Seems it is a console application, so it doesn't have any control over the window (fullscreen console is just a window full size with no borders). On should think as we were in a IBMPC with DOS: there is no window, just a screen.

So, you need compile your console application as a GUI Windows application with no forms. Then you can call Windows to do what you are looking for, by calling:

WINAPI WinMain( HINSTANCE hInstance, HINSTANCE hPrevInstance, LPSTR lpCmdLine, int nCmdShow )
{
    keybd_event(VK_MENU,0,0,0);                               <-- this "press" the Alt
    keybd_event(VK_RETURN,0,0,0);                            <-- this "press" Enter
    keybd_event(VK_MENU,0,KEYEVENTF_KEYUP,0);      <-- then release the keys
    keybd_event(VK_RETURN,0,KEYEVENTF_KEYUP,0);
}
Jose
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by:GuruGary
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Sorry, guys - I guess I forgot about this for a while.  

My "program" or "application" is only a simple batch file running under a command prompt.  There are some cases where I may want a batch file to toggle the screen mode, or force a fullscreen mode.  Since it isn't a batch file, I don't want to rely on external programs or utilities that don't come with Windows.  The exception to this (and I think the solution) would be if I could use debug.exe and assembly commands to do this with either an int call, or simulating the Alt+Enter that would give the result.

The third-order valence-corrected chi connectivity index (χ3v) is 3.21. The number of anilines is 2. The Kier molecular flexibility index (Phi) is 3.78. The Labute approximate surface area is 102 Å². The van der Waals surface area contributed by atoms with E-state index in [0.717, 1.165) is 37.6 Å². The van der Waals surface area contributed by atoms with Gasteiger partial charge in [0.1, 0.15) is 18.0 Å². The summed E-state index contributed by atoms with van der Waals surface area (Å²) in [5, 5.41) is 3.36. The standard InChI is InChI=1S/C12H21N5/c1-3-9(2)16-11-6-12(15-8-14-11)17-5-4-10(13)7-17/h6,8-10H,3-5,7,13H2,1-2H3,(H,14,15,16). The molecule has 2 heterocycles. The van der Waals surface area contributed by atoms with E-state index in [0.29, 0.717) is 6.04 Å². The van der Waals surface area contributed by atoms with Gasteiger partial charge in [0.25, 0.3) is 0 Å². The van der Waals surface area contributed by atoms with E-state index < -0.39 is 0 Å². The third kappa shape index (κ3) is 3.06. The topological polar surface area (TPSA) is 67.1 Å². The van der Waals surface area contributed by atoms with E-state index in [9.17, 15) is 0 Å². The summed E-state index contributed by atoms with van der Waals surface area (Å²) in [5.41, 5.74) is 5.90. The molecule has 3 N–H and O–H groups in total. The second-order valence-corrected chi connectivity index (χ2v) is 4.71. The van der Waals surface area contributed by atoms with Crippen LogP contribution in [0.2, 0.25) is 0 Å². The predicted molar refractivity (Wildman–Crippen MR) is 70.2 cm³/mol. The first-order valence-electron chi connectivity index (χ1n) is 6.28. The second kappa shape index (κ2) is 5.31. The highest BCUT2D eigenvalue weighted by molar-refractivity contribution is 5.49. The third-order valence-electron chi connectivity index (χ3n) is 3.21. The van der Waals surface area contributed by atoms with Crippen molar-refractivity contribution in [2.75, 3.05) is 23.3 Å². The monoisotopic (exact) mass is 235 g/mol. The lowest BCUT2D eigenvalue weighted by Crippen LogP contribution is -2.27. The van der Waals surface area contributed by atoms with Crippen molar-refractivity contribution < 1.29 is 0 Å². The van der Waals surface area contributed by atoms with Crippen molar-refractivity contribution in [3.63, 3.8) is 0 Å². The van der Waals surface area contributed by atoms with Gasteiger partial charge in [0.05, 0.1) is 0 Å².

So far, all the ways I have attempted to do this have not worked, and I expected it to be easier (sorry).  JoseParrot has an idea that I haven't tried.  I'll try to put some assembly code together to simulate holding down the Alt key, then pressing Enter, then releasing Alt.  So far, I have only tried the scancode to simulate the single scancode to simulate the keys pressed together.
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by:GuruGary
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Well ... I never did find a solution that worked, but thanks for the help.